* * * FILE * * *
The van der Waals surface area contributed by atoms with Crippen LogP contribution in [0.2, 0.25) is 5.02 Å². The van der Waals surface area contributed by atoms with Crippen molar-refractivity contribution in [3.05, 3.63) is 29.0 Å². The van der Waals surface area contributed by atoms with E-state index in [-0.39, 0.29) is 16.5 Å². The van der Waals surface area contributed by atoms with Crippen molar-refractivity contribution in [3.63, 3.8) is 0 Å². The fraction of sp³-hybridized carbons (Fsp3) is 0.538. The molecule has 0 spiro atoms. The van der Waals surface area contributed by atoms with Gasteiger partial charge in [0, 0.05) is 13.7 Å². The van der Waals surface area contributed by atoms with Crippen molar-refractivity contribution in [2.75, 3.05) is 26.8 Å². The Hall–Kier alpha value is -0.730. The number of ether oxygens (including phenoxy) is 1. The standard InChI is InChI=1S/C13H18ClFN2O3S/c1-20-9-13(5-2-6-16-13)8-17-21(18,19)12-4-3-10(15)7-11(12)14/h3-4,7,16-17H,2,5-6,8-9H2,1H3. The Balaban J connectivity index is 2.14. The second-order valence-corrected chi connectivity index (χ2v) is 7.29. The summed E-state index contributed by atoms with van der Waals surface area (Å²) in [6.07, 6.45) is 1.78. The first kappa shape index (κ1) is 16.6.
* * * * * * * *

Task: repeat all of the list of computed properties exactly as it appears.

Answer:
The van der Waals surface area contributed by atoms with Crippen LogP contribution in [0.2, 0.25) is 5.02 Å². The van der Waals surface area contributed by atoms with Crippen molar-refractivity contribution in [3.05, 3.63) is 29.0 Å². The van der Waals surface area contributed by atoms with E-state index in [-0.39, 0.29) is 16.5 Å². The van der Waals surface area contributed by atoms with Crippen molar-refractivity contribution in [3.63, 3.8) is 0 Å². The fraction of sp³-hybridized carbons (Fsp3) is 0.538. The molecule has 0 spiro atoms. The van der Waals surface area contributed by atoms with Gasteiger partial charge in [0, 0.05) is 13.7 Å². The van der Waals surface area contributed by atoms with Crippen molar-refractivity contribution in [2.75, 3.05) is 26.8 Å². The Hall–Kier alpha value is -0.730. The number of ether oxygens (including phenoxy) is 1. The standard InChI is InChI=1S/C13H18ClFN2O3S/c1-20-9-13(5-2-6-16-13)8-17-21(18,19)12-4-3-10(15)7-11(12)14/h3-4,7,16-17H,2,5-6,8-9H2,1H3. The Balaban J connectivity index is 2.14. The second-order valence-corrected chi connectivity index (χ2v) is 7.29. The summed E-state index contributed by atoms with van der Waals surface area (Å²) in [6.07, 6.45) is 1.78. The first kappa shape index (κ1) is 16.6.